Evacuating wounded troops is a perilous and necessary job on any battlefield. Now the Ukrainian army is taking a hard look at its battlefield medical practices—and searching for ways to improve.
The medical situation is awful, to put it mildly.
Field hospitals are poorly maintained, and the journey from the front line is long and hazardous. The Ukrainians’ losses in armored vehicles and helicopters is also cutting into the army’s ability to get its wounded troops out of danger.
That’s according to new report by the Ukrainian World Congress and the Ukraine Ministry of Defense. It’s not comprehensive, but based on a 12-day study of the army’s medical evacuation and care procedures in what Kiev terms the zone of Anti-Terrorist Operations, or ATO, in eastern Ukraine.
“Ukraine definitely has its work cut out for it to even begin to meet basic standards for adequate military combat medical capability,” according to Patriot Defense—a pro-Ukraine activist group that provides medical supplies to soldiers—in a summary.
One of the most serious problems is that many wounded soldiers don’t receive medical care until far too much time has passed. A soldier can wait an average of 20 minutes to one hour before receiving any first aid at all.
The average time before a Ukrainian soldier reaches a field hospital is a shocking 12 to 18 hours, the summary stated.
For the most serious injuries, this can be a death sentence. By contrast, NATO armies train to rapidly evacuate wounded soldiers to a field hospital within a so-called “golden hour,” when chances of survival are highest with surgical care.
The Ukrainian military trains some of its medical teams to reach the golden hour, but the training is inconsistent, and not all teams have this knowledge.
U.S. and NATO armies in Afghanistan heavily use helicopters for evacuations. In 2009, then-U.S. defense secretary Robert Gates rushed medevac birds to Afghanistan in an attempt to improve evacuation times. It was a success. The average length of time between an injury and arrival at a hospital dropped from 100 minutes to 42 minutes.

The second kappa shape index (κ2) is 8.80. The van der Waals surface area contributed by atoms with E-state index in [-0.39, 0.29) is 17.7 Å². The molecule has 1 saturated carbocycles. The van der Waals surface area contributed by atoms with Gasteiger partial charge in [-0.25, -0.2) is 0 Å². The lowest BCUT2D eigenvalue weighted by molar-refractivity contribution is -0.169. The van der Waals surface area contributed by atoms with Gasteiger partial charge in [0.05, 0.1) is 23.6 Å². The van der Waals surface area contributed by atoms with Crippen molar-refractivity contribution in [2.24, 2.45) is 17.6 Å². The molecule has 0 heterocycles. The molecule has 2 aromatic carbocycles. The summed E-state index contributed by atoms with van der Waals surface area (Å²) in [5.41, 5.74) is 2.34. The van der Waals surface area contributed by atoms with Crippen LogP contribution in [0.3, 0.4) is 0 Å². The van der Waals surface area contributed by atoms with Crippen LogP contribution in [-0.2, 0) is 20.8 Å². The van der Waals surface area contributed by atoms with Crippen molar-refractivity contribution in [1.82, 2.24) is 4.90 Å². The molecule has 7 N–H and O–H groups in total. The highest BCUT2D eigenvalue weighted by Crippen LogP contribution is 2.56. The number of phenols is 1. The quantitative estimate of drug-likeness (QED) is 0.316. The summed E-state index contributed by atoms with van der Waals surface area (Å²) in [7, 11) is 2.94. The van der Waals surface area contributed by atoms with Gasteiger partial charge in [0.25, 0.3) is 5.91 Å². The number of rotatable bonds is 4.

But Ukrainian helicopters are few and far between.
“Helicopters used for medical evacuation, what’s left of those not already shot down by Russian forces, are not fit for their purpose for numerous reasons,” Patriot Defense stated.
Special forces units face more difficulties. Since commandos often fight behind enemy lines, without clear routes of escape, they have to be able to perform emergency surgeries far from their bases.
But Patriot Defense pointed out that the “special forces medic role with advanced trauma treatment capabilities in the field is non-existent.”
Nor are there any armored medical vehicles. The field stations that exist—and their supplies—have trouble coping with inclement weather. Namely, when it rains, the field stations leak.
One thing the U.S. military learned from years of fighting in Iraq and Afghanistan is the crucial role that tourniquets have in saving lives—to the point of distributing the devices to as many soldiers as possible. In Ukraine, tourniquets and first-aid kits are scarce—fewer than one percent of soldiers have personal first-aid kits.
As for what Ukraine can help make the situation less awful, the report makes several recommendations. More medical equipment, of course—particularly hemostatic dressings to staunch bleeding.
The military needs about 20 mobile ultrasound machines, and the field hospitals need to be redone, modernized and waterproofed. And there needs to be more training, with focus on getting the wounded to care during the golden hour.
The report also recommends the army buy or adapt four armored vehicles to serve as medical taxis, and purchase civilian medical helicopters for air evacuations.
Finally, the Ukrainian military should talk to the separatists. If during the fighting, there are wounded soldiers trapped in the field, the two sides need to open up lines of communication—and try to get those wounded troops out.